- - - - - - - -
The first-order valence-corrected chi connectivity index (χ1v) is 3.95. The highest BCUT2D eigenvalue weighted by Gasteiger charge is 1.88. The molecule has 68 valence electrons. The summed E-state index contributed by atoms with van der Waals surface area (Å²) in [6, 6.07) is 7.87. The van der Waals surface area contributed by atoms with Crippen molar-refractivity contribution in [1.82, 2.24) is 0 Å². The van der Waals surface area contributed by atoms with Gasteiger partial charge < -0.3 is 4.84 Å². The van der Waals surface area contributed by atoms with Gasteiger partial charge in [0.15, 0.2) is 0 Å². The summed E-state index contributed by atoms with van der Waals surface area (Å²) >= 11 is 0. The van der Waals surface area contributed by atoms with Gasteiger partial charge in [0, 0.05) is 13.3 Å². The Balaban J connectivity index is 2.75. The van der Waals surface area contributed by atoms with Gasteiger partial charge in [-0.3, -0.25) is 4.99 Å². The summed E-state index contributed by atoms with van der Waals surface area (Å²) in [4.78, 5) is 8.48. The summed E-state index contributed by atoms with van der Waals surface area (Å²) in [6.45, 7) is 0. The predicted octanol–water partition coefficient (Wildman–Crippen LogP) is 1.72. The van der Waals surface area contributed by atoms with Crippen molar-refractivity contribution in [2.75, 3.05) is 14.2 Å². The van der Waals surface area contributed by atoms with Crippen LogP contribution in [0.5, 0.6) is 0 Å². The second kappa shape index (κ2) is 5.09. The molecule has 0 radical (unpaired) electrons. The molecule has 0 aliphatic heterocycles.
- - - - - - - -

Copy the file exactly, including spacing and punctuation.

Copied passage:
The first-order valence-corrected chi connectivity index (χ1v) is 3.95. The highest BCUT2D eigenvalue weighted by Gasteiger charge is 1.88. The molecule has 68 valence electrons. The summed E-state index contributed by atoms with van der Waals surface area (Å²) in [6, 6.07) is 7.87. The van der Waals surface area contributed by atoms with Crippen molar-refractivity contribution in [1.82, 2.24) is 0 Å². The van der Waals surface area contributed by atoms with Gasteiger partial charge < -0.3 is 4.84 Å². The van der Waals surface area contributed by atoms with Gasteiger partial charge in [0.15, 0.2) is 0 Å². The summed E-state index contributed by atoms with van der Waals surface area (Å²) >= 11 is 0. The van der Waals surface area contributed by atoms with Gasteiger partial charge in [0, 0.05) is 13.3 Å². The Balaban J connectivity index is 2.75. The van der Waals surface area contributed by atoms with Gasteiger partial charge in [-0.3, -0.25) is 4.99 Å². The summed E-state index contributed by atoms with van der Waals surface area (Å²) in [4.78, 5) is 8.48. The summed E-state index contributed by atoms with van der Waals surface area (Å²) in [6.45, 7) is 0. The predicted octanol–water partition coefficient (Wildman–Crippen LogP) is 1.72. The van der Waals surface area contributed by atoms with Crippen molar-refractivity contribution in [2.75, 3.05) is 14.2 Å². The van der Waals surface area contributed by atoms with Crippen LogP contribution in [0.5, 0.6) is 0 Å². The second kappa shape index (κ2) is 5.09. The molecule has 0 radical (unpaired) electrons. The molecule has 0 aliphatic heterocycles.